Chicago Rental MarketLandlord Guidance

The Legal and Financial Risks of a Zillow Lease: A Landlord Story


When combined, Zillow and its subsidiaries capture over 50% of renter online-search traffic. With more listings than any other internet listing service (ILS), it is the go-to website to list and search for houses and apartments. Facilitating the apartment search process for over half of the country’s renters and landlords comes with a tremendous amount of responsibility and means that one seemingly minor error can have a major impact on its customers.

For landlords who don’t care to draft their own lease, Zillow offers a convenient and accessible lease template for landlords to use, which Zillow claims is drafted “by Zillow, together with local law firms.” Both new and seasoned landlords frequently take advantage of their offering not only for convenience, but also because they assume it to be fully compliant with its respective city, thus eliminating any potential risks. Who would doubt the integrity of a lease recommended by an $9.5 billion company and all of the attorneys that prepared it?

The Risks of Non-Compliant Leases

Your leases are arguably the most important element of your property portfolio. Without a compliant lease, both the landlord and the tenant carry risks they’re often unaware of. Common lease mistakes include:

  • Incomplete or outdated lease terms
  • Inadequate property descriptions
  • Misunderstanding renewal periods
  • Neglecting sublet clauses and termination penalties
  • Failure to clearly assign responsibilities (utilities, maintenance, etc.)
  • Failure to comply with city security deposit requirements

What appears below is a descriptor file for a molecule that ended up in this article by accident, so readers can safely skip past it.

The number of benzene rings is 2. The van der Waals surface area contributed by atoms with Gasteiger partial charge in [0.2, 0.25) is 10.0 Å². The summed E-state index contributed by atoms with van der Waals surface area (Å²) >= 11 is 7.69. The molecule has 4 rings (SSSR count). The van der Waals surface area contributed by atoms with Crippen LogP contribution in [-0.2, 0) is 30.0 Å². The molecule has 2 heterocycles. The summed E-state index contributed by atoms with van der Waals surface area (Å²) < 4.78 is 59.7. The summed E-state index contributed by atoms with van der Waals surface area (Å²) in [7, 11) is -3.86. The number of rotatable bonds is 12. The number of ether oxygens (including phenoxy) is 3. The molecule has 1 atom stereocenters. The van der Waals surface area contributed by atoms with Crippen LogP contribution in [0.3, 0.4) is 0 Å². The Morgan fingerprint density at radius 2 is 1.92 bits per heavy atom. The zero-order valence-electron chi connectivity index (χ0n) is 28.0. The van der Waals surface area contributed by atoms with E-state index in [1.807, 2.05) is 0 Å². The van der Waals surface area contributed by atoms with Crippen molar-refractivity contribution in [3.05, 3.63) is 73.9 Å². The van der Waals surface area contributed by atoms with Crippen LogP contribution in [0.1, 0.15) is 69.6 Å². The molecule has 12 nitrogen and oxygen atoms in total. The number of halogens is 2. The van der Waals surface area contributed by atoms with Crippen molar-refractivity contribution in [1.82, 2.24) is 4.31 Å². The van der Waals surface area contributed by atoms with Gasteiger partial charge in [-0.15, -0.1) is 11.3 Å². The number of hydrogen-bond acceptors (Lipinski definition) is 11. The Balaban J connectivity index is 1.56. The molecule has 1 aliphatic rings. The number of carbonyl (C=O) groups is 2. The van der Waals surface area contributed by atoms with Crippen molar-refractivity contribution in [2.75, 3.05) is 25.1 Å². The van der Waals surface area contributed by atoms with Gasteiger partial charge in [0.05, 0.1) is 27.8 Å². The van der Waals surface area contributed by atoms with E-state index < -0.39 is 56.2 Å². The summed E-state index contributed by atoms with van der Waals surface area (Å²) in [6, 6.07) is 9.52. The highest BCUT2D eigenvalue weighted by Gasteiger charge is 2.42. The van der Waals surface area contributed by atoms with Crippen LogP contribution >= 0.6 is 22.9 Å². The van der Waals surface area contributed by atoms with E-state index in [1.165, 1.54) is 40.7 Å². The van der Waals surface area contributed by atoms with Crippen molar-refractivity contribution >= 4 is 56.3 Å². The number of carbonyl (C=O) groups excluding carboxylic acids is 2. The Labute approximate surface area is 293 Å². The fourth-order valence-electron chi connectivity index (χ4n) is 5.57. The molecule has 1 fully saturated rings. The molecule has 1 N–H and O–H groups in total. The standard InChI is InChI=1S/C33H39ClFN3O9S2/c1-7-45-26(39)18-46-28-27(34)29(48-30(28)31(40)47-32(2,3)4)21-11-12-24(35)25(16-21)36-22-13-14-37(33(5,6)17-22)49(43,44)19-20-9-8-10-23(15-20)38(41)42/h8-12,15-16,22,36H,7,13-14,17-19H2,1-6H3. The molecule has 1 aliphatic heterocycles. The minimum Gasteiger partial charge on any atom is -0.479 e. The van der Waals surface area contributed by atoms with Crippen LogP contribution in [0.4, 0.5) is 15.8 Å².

It’s that last bullet point that leads us to the start of our landlord story. In order to respect the privacy of all parties, we will not be listing any names or addresses.

Earlier this summer, a Chicago landlord listed their former house for rent at over $6,000. This home is gorgeous! A young couple sees it on Zillow, tours it, signs a Zillow-provided lease and moves in. The landlord just locked in a 12-month lease at a great rate and the couple finally found the home of their dreams. Everyone wins!

Fast-forward a few months later, the couple decides to go their separate ways and vacate the home (alleging their pet’s anxiety was not compatible with the space). When something like this happens, it’s common for changes to be made to the original lease. Most often, one of the following actions is taken:

  • One tenant is removed from the lease, while the other assumes full responsibility.
  • The tenants collectively break their lease and pay a penalty.
  • The tenants seek alternatives such as subletting or reletting.

This couple had a different idea. Instead of taking one of the actions above, they got out their magnifying glass and searched for loopholes, which they found.

Let’s zoom out to contextualize the situation. In Chicago, landlords can either take a move-in fee or a security deposit to protect their properties against damages caused by tenants. Because of the strict laws surrounding security deposits in Chicago, many landlords choose to collect non-refundable move-in fees. This is what The Apartment Source’s management division – TAS Management – collects from their tenants.

Security deposits are governed by the Chicago Residential Landlord and Tenant Ordinance (commonly referred to as RLTO). According to the RLTO, even if the landlord does not collect a security deposit, they’re still legally required to fill out and attach an updated Security Deposit Summary to the lease. Remember the key word here, “updated.”